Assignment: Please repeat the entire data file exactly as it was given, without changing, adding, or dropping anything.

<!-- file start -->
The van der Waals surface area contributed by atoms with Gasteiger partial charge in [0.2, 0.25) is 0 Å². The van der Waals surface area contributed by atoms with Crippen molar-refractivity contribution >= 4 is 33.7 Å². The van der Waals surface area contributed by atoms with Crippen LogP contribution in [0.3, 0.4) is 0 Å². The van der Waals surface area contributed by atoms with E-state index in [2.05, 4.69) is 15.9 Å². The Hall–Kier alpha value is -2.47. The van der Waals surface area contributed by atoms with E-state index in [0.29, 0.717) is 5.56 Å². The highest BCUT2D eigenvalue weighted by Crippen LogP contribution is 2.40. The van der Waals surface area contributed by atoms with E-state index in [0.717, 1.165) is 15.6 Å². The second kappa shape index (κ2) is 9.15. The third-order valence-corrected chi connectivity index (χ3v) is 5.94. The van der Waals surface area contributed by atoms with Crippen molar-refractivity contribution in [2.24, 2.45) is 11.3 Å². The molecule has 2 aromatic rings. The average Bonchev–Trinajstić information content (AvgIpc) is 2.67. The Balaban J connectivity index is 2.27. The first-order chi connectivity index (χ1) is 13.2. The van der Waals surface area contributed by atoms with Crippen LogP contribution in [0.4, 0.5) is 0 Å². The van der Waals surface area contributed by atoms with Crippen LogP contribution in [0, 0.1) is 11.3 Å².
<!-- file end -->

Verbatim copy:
The van der Waals surface area contributed by atoms with Gasteiger partial charge in [0.2, 0.25) is 0 Å². The van der Waals surface area contributed by atoms with Crippen molar-refractivity contribution >= 4 is 33.7 Å². The van der Waals surface area contributed by atoms with Crippen LogP contribution in [0.3, 0.4) is 0 Å². The van der Waals surface area contributed by atoms with E-state index in [2.05, 4.69) is 15.9 Å². The Hall–Kier alpha value is -2.47. The van der Waals surface area contributed by atoms with E-state index in [0.29, 0.717) is 5.56 Å². The highest BCUT2D eigenvalue weighted by Crippen LogP contribution is 2.40. The van der Waals surface area contributed by atoms with E-state index in [0.717, 1.165) is 15.6 Å². The second kappa shape index (κ2) is 9.15. The third-order valence-corrected chi connectivity index (χ3v) is 5.94. The van der Waals surface area contributed by atoms with Crippen molar-refractivity contribution in [2.24, 2.45) is 11.3 Å². The molecule has 2 aromatic rings. The average Bonchev–Trinajstić information content (AvgIpc) is 2.67. The Balaban J connectivity index is 2.27. The first-order chi connectivity index (χ1) is 13.2. The van der Waals surface area contributed by atoms with Crippen LogP contribution in [0.4, 0.5) is 0 Å². The van der Waals surface area contributed by atoms with Crippen LogP contribution in [0, 0.1) is 11.3 Å².